Spring training stats don't matter. Except when they matter a little bit. In 2015 The Economist's Dan Rosenheck presented the evidence that certain stats like walk rate, strikeout rate, isolated slugging, and steal attempt rate could increase the accuracy of projections--especially for rookies. You can view his slides from the MIT Sloan Sports Analytics Conference here. Although Rosenheck describes his math as elementary, I'm going to dumb it down a bit to get to something that's doable for me and hopefully still useful.
We're going to compare the performance of White Sox players in the Cactus League relative to the league average, then see how that compares to their ZiPS projection relative to the American League.
I set an arbitrary minimum of 40 plate appearances for players in the Cactus League so that the standard deviations weren't messed up by players who barely played. The average walk rate (BB/PA) for said players was 8.56%, the average strikeout rate was 19.60%, and the average isolated power was a robust .190. How does this compare to the 2016 American League season? Per BRef's listed 600 PA average, AL hitters walked at an 8% clip last year, struck out at a 20.67% rate, and had an ISO of .165. There are some rounding issues here. Sorry!
The walk rates and strikeout rates between the AL 2016 and Cactus League 2017 were pretty similar. The main differences here are the standard deviations. With a higher talent variance and smaller sample size, the the Cactus League standard deviations (for hitters with 40+ PAs) are 4.71 BB%, 8.50 K%, and 0.102 ISO. For 2016 American League hitters (min. 60 PA), the standard deviations were 2.97 BB%, 6.72 K%, and.059 ISO. I'm assuming that ZiPS is projecting similar walk, strikeout, and power rates, and standard deviations as we saw in 2016.
|Cactus League Rate Stats||Standard Deviation Comparison to ZiPS
|Player||BB%||K%||ISO P||CL BB Z Diff||CL Z K Diff||CL Z ISO Diff|
So what are we looking at here, hoss?
Bolded values in the right three columns mean that the player had a better standard deviation relative to league average in the Cactus League than ZiPS projects him to in the American League.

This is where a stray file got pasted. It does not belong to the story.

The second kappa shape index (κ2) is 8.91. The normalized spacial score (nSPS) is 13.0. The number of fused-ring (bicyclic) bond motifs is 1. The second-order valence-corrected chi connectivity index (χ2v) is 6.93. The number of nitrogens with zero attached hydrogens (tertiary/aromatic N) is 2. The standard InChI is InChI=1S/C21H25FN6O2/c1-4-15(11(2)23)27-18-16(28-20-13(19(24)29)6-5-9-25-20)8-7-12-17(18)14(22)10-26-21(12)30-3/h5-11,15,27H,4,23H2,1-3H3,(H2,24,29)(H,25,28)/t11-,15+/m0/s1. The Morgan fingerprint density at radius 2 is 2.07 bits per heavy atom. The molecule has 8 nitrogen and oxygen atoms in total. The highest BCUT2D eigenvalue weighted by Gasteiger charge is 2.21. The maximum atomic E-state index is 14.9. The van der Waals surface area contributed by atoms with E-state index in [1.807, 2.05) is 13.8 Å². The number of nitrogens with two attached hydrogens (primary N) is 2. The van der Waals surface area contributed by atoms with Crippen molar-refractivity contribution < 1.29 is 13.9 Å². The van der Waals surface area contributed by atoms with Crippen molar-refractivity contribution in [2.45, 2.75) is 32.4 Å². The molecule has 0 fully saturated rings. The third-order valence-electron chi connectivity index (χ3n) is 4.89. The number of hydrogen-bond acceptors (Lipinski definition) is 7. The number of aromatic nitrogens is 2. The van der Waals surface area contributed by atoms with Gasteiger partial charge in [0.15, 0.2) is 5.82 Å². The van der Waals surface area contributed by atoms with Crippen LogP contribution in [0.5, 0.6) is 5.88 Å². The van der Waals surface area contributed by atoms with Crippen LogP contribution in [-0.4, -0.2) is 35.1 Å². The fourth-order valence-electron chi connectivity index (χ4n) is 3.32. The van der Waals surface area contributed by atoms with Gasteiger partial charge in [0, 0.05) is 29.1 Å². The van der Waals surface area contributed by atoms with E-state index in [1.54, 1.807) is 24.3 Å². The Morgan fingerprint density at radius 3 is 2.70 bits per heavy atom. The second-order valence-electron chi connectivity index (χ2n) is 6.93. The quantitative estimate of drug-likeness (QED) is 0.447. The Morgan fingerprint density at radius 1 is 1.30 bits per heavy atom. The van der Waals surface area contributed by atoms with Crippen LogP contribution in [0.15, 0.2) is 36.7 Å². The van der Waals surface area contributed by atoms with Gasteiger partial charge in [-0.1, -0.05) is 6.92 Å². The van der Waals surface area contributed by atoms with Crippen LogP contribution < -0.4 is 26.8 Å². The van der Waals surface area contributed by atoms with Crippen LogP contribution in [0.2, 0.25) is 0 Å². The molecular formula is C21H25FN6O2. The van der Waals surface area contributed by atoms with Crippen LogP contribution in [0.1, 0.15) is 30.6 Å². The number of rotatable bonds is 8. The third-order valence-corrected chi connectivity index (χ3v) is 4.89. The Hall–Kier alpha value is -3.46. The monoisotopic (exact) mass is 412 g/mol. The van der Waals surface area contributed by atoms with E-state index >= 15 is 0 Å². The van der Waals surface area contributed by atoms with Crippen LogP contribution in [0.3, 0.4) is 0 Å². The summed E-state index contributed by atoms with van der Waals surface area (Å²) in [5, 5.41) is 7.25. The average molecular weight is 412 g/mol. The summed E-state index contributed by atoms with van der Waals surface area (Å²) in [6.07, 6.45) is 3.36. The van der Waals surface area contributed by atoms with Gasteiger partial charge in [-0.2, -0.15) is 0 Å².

Nicky Delmonico had a walk percentage that was about a third of a standard deviation above Cactus League average. ZiPS projects him to have a walk rate about a third of a standard deviation below the league average walk rate (in the 2017 AL). The difference between +.33 standard deviations and -.33 standard deviations is .66 standard deviations (Cactus League Walk ZiPS difference). He is projected for a strikeout rate 1.59 standard deviations more than league average (having a high strikeout rate is bad), but in the Cactus League he struck out at a rate .94 standard deviations below the league average. His power relative to league average was also better than his projected power relative to league average, so he gets bold across the board.
Tyler Saladino, Yolmer Sanchez, and Jacob May (barely) are the other three hitters who beat expectations in all three comparisons here. Cody Asche had a crazy Spring filled with three true outcomes. Adam Engel controlled the strike zone, but apparently did not hit the ball with any authority.
So what does it all mean?
Probably not all that much! Rosenheck has said that an extreme spring performance relative to expectations may change the projection by 50 OPS points. Delmonico's impressive strikeout rate (and the fact that he's a rookie) may qualify him for that sort of back of the envelope adjustment. That's still probably not enough of a bat for 1B/DH, but it may be worth noting that he's been in the black in BP's Fielding Runs Above Average metric at every minor league stop save one, and most of that time was at third base. Let's see what he does at Charlotte.
You can find support here for the Lawrie dismissal, Bourjos trade, and decision to roster Asche.
Glad we have all of this sorted out in time for everyone to immediately forget about all spring training stats forever.
Cactus League stats are sourced from MLB.com, 2016 American League stats from Baseball Reference, and Dan Szymborski's ZiPS projections were found on Fangraphs.com.